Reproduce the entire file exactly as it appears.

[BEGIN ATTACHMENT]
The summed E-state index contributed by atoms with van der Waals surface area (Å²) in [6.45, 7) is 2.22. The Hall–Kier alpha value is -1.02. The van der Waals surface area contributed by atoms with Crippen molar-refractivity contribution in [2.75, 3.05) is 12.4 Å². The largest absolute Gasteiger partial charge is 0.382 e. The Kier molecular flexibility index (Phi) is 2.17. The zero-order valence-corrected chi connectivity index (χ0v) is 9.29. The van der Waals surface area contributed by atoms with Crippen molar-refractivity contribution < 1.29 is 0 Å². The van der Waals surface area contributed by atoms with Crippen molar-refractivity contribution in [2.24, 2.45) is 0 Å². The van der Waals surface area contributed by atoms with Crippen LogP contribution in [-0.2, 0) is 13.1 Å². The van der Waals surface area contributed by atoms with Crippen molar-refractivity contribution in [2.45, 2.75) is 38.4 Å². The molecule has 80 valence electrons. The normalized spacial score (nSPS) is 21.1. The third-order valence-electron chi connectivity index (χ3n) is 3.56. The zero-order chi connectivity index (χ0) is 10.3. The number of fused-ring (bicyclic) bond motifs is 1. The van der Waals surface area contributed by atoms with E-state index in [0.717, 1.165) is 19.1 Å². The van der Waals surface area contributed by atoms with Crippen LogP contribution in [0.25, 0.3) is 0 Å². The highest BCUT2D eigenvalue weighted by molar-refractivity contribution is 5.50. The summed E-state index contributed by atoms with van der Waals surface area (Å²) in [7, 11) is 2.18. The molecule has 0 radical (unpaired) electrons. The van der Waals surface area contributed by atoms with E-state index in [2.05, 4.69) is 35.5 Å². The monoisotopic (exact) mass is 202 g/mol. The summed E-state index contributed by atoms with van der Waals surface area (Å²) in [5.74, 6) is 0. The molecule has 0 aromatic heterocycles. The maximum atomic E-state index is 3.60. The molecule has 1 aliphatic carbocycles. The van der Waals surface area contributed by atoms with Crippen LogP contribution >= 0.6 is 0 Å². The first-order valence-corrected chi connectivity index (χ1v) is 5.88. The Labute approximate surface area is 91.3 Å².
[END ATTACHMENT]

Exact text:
The summed E-state index contributed by atoms with van der Waals surface area (Å²) in [6.45, 7) is 2.22. The Hall–Kier alpha value is -1.02. The van der Waals surface area contributed by atoms with Crippen molar-refractivity contribution in [2.75, 3.05) is 12.4 Å². The largest absolute Gasteiger partial charge is 0.382 e. The Kier molecular flexibility index (Phi) is 2.17. The zero-order valence-corrected chi connectivity index (χ0v) is 9.29. The van der Waals surface area contributed by atoms with Crippen molar-refractivity contribution < 1.29 is 0 Å². The van der Waals surface area contributed by atoms with Crippen molar-refractivity contribution in [2.24, 2.45) is 0 Å². The van der Waals surface area contributed by atoms with Crippen LogP contribution in [-0.2, 0) is 13.1 Å². The van der Waals surface area contributed by atoms with Crippen molar-refractivity contribution in [2.45, 2.75) is 38.4 Å². The molecule has 80 valence electrons. The normalized spacial score (nSPS) is 21.1. The third-order valence-electron chi connectivity index (χ3n) is 3.56. The zero-order chi connectivity index (χ0) is 10.3. The number of fused-ring (bicyclic) bond motifs is 1. The van der Waals surface area contributed by atoms with E-state index in [0.717, 1.165) is 19.1 Å². The van der Waals surface area contributed by atoms with Crippen LogP contribution in [0.25, 0.3) is 0 Å². The highest BCUT2D eigenvalue weighted by molar-refractivity contribution is 5.50. The summed E-state index contributed by atoms with van der Waals surface area (Å²) in [7, 11) is 2.18. The molecule has 0 radical (unpaired) electrons. The van der Waals surface area contributed by atoms with E-state index in [2.05, 4.69) is 35.5 Å². The monoisotopic (exact) mass is 202 g/mol. The summed E-state index contributed by atoms with van der Waals surface area (Å²) in [5.74, 6) is 0. The molecule has 0 aromatic heterocycles. The maximum atomic E-state index is 3.60. The molecule has 1 aliphatic carbocycles. The van der Waals surface area contributed by atoms with Crippen LogP contribution >= 0.6 is 0 Å². The first-order valence-corrected chi connectivity index (χ1v) is 5.88. The Labute approximate surface area is 91.3 Å².